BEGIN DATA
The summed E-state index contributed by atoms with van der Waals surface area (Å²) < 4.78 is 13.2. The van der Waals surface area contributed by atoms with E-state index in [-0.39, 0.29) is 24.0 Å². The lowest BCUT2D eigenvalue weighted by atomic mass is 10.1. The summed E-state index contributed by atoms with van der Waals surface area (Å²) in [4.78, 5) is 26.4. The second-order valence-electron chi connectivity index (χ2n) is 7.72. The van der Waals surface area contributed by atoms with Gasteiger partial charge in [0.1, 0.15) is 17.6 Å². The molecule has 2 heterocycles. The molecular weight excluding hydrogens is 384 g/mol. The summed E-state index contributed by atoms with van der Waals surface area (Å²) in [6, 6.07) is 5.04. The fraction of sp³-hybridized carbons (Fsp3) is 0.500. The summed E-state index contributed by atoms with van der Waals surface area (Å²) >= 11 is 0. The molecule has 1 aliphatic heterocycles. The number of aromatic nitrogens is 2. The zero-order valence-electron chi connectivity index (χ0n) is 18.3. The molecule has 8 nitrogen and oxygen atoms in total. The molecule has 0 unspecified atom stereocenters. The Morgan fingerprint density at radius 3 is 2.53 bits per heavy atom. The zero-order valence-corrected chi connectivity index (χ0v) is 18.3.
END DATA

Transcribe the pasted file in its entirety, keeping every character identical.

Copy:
The summed E-state index contributed by atoms with van der Waals surface area (Å²) < 4.78 is 13.2. The van der Waals surface area contributed by atoms with E-state index in [-0.39, 0.29) is 24.0 Å². The lowest BCUT2D eigenvalue weighted by atomic mass is 10.1. The summed E-state index contributed by atoms with van der Waals surface area (Å²) in [4.78, 5) is 26.4. The second-order valence-electron chi connectivity index (χ2n) is 7.72. The van der Waals surface area contributed by atoms with Gasteiger partial charge in [0.1, 0.15) is 17.6 Å². The molecule has 2 heterocycles. The molecular weight excluding hydrogens is 384 g/mol. The summed E-state index contributed by atoms with van der Waals surface area (Å²) in [6, 6.07) is 5.04. The fraction of sp³-hybridized carbons (Fsp3) is 0.500. The summed E-state index contributed by atoms with van der Waals surface area (Å²) >= 11 is 0. The molecule has 1 aliphatic heterocycles. The number of aromatic nitrogens is 2. The zero-order valence-electron chi connectivity index (χ0n) is 18.3. The molecule has 8 nitrogen and oxygen atoms in total. The molecule has 0 unspecified atom stereocenters. The Morgan fingerprint density at radius 3 is 2.53 bits per heavy atom. The zero-order valence-corrected chi connectivity index (χ0v) is 18.3.